West must remind Xi of the economic consequences of threatening Taiwan

The writer is a former British diplomat who specialised in China. He is now a fellow of the Council on Geostrategy, the Royal United Services Institute and the Mercator Institute for China Studies

The question most commonly asked by businesses about China is whether Beijing will invade Taiwan. It remains extremely unlikely. But if it did, it would be a global economic and political disaster.

There are plenty of good military reasons why the People’s Liberation Army will not invade. The 100 nautical miles of rough seas, only 14 beaches on which to land men and materials and Taiwan’s mountainous topography all favour the defence. After a slow start, Taipei is moving towards a “porcupine” defence, which acknowledges Chinese superiority in conventional arms and relies on small, mobile platforms. These are difficult to knock out and would inflict considerable casualties. Then there is the fear of American intervention.

Xi Jinping appears to be a rational leader, neither deluded nor desperate like Vladimir Putin. To risk invasion would be to imperil his entire “China dream”, his ambition that China should replace the US as the pre-eminent global power and redraw the world in line with its interests and values. It is an unnecessary risk, if he is indeed convinced by his own slogan that “the east is rising, the west is declining.” Better to wait.

Nevertheless, ever since the Delphic oracle warned Croesus that, if he invaded Persia, an empire would fall, leaders have succumbed to the blindness of hubris. It therefore makes sense to advocate for military deterrence, as William Hague did in May and to entertain a willingness to supply Taiwan with the sorts of nimble weapon systems that would help rebuff Beijing’s advances.

It also makes sense for the US to remind China that, in the event of an invasion, it could block the Malacca and Sunda straits through which China’s oil arrives from the Middle East. Even the threat of interdiction would be sufficient to discourage ship owners.

But military deterrence is the smaller part of the story. There are good economic reasons why the Chinese Communist party will not invade. The Taiwan Semiconductor Manufacturing Company produces the majority of the world’s advanced semiconductors. Its CEO has declared that it would not be allowed to fall into Chinese hands. This could be achieved with a well-aimed US missile, but that might not be necessary: banning the sale of the materials, machinery and parts needed to keep TSMC’s plants going would be sufficient. Chinese dependency on foreign semiconductors looks to continue for a decade, perhaps longer.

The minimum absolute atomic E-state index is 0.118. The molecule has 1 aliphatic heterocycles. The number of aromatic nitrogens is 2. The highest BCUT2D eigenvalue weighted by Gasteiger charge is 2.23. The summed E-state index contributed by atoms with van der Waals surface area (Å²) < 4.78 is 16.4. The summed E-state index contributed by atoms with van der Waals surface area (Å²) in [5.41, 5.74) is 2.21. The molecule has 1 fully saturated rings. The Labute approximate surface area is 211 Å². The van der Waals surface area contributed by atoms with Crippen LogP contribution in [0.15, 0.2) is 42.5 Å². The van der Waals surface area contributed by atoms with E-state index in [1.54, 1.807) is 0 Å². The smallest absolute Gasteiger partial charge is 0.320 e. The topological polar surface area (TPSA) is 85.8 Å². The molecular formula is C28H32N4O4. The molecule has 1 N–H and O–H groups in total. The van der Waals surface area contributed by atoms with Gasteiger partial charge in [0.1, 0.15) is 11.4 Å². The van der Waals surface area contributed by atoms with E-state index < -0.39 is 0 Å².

If that were not enough, most of Taiwan’s nearly $200bn exports to China are components in China’s own exports. Their disappearance would reduce Beijing’s exports by trillions. Other countries’ trade and investment would dry up. Shipping and insurance costs would rise enormously.

Deterrence means magnifying existing restraints. The governments of free and open countries need to make it clear to the CCP that invasion or an extended blockade would trigger sanctions. This threat needs to be believable (it is worth noting that even Switzerland has said that it would follow whatever sanctions the EU imposed on China if it invaded). Governments need to convey this message to the CCP quietly and now.

The CCP is not good at reading foreigners. But sanctions would happen — and not just in the form of spontaneous boycotts of Chinese goods led by civil society. The clamour from ordinary people, the press, parliamentarians and others, many of whom may not understand the consequences of sanctions, will be irresistible for western governments. The US will lead and expect its allies to follow.

This is MAD — mutually assured destruction, the basis of cold war deterrence. The global economy would crash. The consequences for all would be horrible, but especially for China and the CCP. Resources, supply chains and components would dry up. Unemployment, already at around 20 per cent among young people in China, would boom. And in the absence of a meaningful social security system, the resulting poverty and desperation would lead to protests and riots.

“The party leads everything”, as Xi says. It claims credit for all good things. The corollary is that it cannot avoid blame when things go wrong. Protests and riots would be aimed at the CCP. These are not uncommon, but hitherto the party has been able to corral them at the local level. Economic collapse would bring suffering on an unprecedented scale. The likelihood is that protests would coalesce, crossing county, city and even provincial borders. This would present the CCP with challenges of a different order.

The party has been here before, in 1989. That look into the abyss was scarring. Xi knows all this — but there is no harm in reminding him.

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